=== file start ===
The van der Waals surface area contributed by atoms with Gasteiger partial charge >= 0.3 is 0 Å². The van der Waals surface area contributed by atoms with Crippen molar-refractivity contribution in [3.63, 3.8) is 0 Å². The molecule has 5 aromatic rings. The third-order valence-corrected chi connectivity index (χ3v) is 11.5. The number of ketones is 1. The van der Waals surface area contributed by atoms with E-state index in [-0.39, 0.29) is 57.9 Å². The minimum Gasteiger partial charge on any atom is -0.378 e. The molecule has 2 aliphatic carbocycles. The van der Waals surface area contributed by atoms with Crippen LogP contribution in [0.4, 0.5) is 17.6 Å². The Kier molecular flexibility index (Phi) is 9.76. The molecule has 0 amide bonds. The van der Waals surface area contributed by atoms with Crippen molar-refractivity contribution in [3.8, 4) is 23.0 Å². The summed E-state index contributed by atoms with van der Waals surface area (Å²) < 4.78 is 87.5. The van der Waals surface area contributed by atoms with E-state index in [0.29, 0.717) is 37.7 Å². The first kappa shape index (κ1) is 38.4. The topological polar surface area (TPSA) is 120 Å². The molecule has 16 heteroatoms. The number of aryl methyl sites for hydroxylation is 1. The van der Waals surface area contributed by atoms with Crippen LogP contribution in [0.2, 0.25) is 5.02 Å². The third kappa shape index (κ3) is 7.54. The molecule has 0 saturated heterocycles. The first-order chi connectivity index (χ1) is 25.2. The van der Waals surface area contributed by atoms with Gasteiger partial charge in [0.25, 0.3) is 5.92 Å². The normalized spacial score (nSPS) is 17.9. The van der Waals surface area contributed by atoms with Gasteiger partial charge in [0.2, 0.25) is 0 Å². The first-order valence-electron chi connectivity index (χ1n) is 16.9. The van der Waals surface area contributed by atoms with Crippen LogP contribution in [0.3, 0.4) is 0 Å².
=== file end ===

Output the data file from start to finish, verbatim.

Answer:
The van der Waals surface area contributed by atoms with Gasteiger partial charge >= 0.3 is 0 Å². The van der Waals surface area contributed by atoms with Crippen molar-refractivity contribution in [3.63, 3.8) is 0 Å². The molecule has 5 aromatic rings. The third-order valence-corrected chi connectivity index (χ3v) is 11.5. The number of ketones is 1. The van der Waals surface area contributed by atoms with E-state index in [-0.39, 0.29) is 57.9 Å². The minimum Gasteiger partial charge on any atom is -0.378 e. The molecule has 2 aliphatic carbocycles. The van der Waals surface area contributed by atoms with Crippen LogP contribution in [0.4, 0.5) is 17.6 Å². The Kier molecular flexibility index (Phi) is 9.76. The molecule has 0 amide bonds. The van der Waals surface area contributed by atoms with Crippen molar-refractivity contribution in [3.8, 4) is 23.0 Å². The summed E-state index contributed by atoms with van der Waals surface area (Å²) < 4.78 is 87.5. The van der Waals surface area contributed by atoms with E-state index in [0.29, 0.717) is 37.7 Å². The first kappa shape index (κ1) is 38.4. The topological polar surface area (TPSA) is 120 Å². The molecule has 16 heteroatoms. The number of aryl methyl sites for hydroxylation is 1. The van der Waals surface area contributed by atoms with Crippen LogP contribution in [0.2, 0.25) is 5.02 Å². The third kappa shape index (κ3) is 7.54. The molecule has 0 saturated heterocycles. The first-order chi connectivity index (χ1) is 25.2. The van der Waals surface area contributed by atoms with Gasteiger partial charge in [0.25, 0.3) is 5.92 Å². The normalized spacial score (nSPS) is 17.9. The van der Waals surface area contributed by atoms with Gasteiger partial charge in [0.2, 0.25) is 0 Å². The first-order valence-electron chi connectivity index (χ1n) is 16.9. The van der Waals surface area contributed by atoms with Crippen LogP contribution in [0.3, 0.4) is 0 Å².